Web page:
Action Economy

Hands down my favorite change in Pathfinder 2nd Edition is the three action economy in combat encounters.  The brilliant design is this seemingly minor change allows the players to do more while also simplifying the game at the same time.  You may think to yourself that those two things are at odds, right?  How can something add more options and not enhance the complexity?  Allow me to explain! Everything you can do on your turn is simply called an “Action”.  There is no more move action, attack action, or bonus action; you just perform three actions.  So, already you see the removal of unnecessary rules that may bog down newer players, and allows a DM to simply tell a person “you can do three things”.  Now, for you Pathfinder fans that have already memorized the 600+ page tome that is the new 2nd edition rule-book, you may say it isn’t as simple as I made it sound, but for new players.. you are 90% there.  So easy to learn, but there is also depth to master.  Since you can perform three actions on your turn, you have more options due to the game system being more versatile. Lets take a look at an example:

My Rogue. Art by @Faebelina on Insta/Twitter

My Rogue may have picked a fight with a highly armored guard and he needs to get through a rather high Armor Class (AC).  So I choose to move into melee (first action). Then, because I am trained in Deception, I use the feint ability to try and catch my foe flat footed (second action).  Since I passed my deception check, the target now has a -2 to AC from being caught flat footed.  Finally, I go in for an attack with my short-sword! (third action).  … if we fail to hit, we run on our next turn!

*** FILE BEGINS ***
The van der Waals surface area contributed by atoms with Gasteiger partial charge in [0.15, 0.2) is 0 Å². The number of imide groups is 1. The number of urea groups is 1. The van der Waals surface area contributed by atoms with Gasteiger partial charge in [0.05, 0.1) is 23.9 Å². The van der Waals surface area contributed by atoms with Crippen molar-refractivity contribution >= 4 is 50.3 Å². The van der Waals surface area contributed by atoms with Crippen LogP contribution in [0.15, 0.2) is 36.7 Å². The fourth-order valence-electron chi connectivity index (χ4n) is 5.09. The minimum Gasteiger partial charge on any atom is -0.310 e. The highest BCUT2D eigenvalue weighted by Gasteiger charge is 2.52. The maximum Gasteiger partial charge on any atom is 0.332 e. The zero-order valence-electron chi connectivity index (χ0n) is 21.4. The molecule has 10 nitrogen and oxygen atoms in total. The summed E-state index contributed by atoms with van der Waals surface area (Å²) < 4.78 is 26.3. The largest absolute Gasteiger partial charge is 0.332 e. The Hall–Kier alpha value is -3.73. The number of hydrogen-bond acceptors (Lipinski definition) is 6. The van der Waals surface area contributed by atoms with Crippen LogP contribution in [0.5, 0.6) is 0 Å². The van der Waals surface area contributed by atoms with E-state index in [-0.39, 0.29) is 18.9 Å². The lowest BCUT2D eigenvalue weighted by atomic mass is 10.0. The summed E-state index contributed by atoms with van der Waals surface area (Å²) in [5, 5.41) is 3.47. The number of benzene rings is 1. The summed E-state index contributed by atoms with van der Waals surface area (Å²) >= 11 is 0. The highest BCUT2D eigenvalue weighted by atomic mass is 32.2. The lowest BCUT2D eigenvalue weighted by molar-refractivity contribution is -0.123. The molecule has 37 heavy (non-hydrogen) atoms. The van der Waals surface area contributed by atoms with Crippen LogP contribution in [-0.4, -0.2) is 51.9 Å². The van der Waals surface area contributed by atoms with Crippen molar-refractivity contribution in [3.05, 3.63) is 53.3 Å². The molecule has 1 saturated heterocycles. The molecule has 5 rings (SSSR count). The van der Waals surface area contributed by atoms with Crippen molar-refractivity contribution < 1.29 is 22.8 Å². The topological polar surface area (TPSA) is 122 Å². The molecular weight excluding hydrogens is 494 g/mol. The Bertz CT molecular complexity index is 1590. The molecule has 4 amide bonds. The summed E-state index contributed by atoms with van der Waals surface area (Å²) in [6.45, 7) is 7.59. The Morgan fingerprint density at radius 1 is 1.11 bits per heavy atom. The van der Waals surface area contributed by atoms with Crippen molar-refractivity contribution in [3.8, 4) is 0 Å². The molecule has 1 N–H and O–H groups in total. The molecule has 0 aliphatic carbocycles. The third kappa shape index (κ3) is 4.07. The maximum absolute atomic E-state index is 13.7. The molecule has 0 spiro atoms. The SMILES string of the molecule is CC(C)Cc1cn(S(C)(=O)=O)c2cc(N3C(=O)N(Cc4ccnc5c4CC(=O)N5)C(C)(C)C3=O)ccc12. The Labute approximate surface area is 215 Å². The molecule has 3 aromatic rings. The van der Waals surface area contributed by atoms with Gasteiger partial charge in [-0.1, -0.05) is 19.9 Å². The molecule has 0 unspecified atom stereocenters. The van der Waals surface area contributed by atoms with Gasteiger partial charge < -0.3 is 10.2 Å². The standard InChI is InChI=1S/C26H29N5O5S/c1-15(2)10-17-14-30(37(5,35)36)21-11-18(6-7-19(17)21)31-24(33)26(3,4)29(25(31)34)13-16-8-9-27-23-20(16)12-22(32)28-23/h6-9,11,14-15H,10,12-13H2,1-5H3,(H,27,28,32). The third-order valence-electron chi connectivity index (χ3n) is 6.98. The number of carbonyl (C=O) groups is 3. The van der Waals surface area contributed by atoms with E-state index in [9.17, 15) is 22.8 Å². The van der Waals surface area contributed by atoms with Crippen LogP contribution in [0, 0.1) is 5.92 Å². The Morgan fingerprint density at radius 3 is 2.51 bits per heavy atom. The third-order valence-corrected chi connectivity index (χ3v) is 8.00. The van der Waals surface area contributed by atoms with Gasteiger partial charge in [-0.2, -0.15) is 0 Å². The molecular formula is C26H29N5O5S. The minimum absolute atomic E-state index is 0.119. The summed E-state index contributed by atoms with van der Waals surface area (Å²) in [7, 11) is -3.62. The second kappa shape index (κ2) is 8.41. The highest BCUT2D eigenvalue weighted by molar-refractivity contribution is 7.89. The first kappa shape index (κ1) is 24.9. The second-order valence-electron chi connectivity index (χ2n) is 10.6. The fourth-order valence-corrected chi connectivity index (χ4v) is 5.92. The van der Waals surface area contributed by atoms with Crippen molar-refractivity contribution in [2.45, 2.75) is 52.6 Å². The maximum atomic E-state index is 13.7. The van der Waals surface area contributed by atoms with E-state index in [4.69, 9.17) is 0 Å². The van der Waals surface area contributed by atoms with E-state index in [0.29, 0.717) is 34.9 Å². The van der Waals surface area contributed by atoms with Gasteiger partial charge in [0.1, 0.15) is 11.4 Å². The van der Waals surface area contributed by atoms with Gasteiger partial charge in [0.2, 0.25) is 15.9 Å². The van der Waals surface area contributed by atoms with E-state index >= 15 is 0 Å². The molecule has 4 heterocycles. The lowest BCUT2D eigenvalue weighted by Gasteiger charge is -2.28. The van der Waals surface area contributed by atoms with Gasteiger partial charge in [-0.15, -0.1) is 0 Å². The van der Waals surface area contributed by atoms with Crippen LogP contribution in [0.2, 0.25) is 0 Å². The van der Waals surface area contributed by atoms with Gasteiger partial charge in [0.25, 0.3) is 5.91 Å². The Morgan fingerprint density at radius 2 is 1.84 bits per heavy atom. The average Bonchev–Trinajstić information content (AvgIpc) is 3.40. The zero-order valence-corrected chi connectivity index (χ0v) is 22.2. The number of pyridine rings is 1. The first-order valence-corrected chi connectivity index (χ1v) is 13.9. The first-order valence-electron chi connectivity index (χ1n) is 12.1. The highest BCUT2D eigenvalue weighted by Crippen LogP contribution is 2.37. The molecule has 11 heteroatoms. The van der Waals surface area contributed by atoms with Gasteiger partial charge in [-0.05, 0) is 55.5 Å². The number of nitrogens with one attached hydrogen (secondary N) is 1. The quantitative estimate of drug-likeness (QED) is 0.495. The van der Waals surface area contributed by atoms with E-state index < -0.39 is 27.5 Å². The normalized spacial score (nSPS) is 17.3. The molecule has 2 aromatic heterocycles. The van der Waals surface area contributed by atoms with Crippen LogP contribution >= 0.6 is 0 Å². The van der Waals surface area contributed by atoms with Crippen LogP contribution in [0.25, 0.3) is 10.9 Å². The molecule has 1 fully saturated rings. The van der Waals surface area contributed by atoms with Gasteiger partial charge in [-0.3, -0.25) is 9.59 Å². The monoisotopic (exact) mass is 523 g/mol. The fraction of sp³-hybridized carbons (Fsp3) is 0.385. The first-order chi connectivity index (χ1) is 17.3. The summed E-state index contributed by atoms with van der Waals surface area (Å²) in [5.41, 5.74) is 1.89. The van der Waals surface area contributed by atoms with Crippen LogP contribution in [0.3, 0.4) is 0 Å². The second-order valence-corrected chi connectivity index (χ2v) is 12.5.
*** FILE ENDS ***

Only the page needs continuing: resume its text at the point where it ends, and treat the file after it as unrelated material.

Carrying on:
Already, I can hear the wheels turning in your head of different combinations and tactics for you or your party to employ.  Additionally, I would be remiss if I did not talk about how this system synergies with spells!  Magic has always been incredibly powerful in tabletop RPGs and that is mainly because it’s just freaking cool.  In this new system, some spells can take 1, 2, or maybe 3 actions to cast depending on the strength of the spell, but more importantly, there are spells that allow you to make a choice.  Some spells allow you to cast a quick version of that spell with one action, or a more powerful version using 2-3 actions.  However, do not think of this only numerically, but rather, these different versions may have different affects or ranges.  Let’s go back to my Rogue example:

My Rogue picked a fight with a highly armored guard and got walloped.  Our Paladin has a heal spell and can choose how to cast it.  Heal can be a touch action for 1d8 (1 action), a ranged touch for 1d8 (2 actions) or a circle of healing that affects all targets in the circle for 1d8 (3 actions).  You can see that the Paladin has a choice to make based on the situation.  In this case, the Rogue deserved said wallop, and the Paladin continues her conversation about doing good.. or whatever. 


Pencil Art by Wayne Reynolds for the Pathfinder Play Test

The reason I find this new three action system to be my favorite change in Pathfinder 2nd Edition, is because it encourages creativity and choice in encounters while still making the game easy to learn or teach.  A new edition is always a welcome time for players to be introduced to a new system or the hobby as a whole, and I feel these 5 changes we outlined on the site will make Pathfinder 2nd Edition an enjoyable experience for all.

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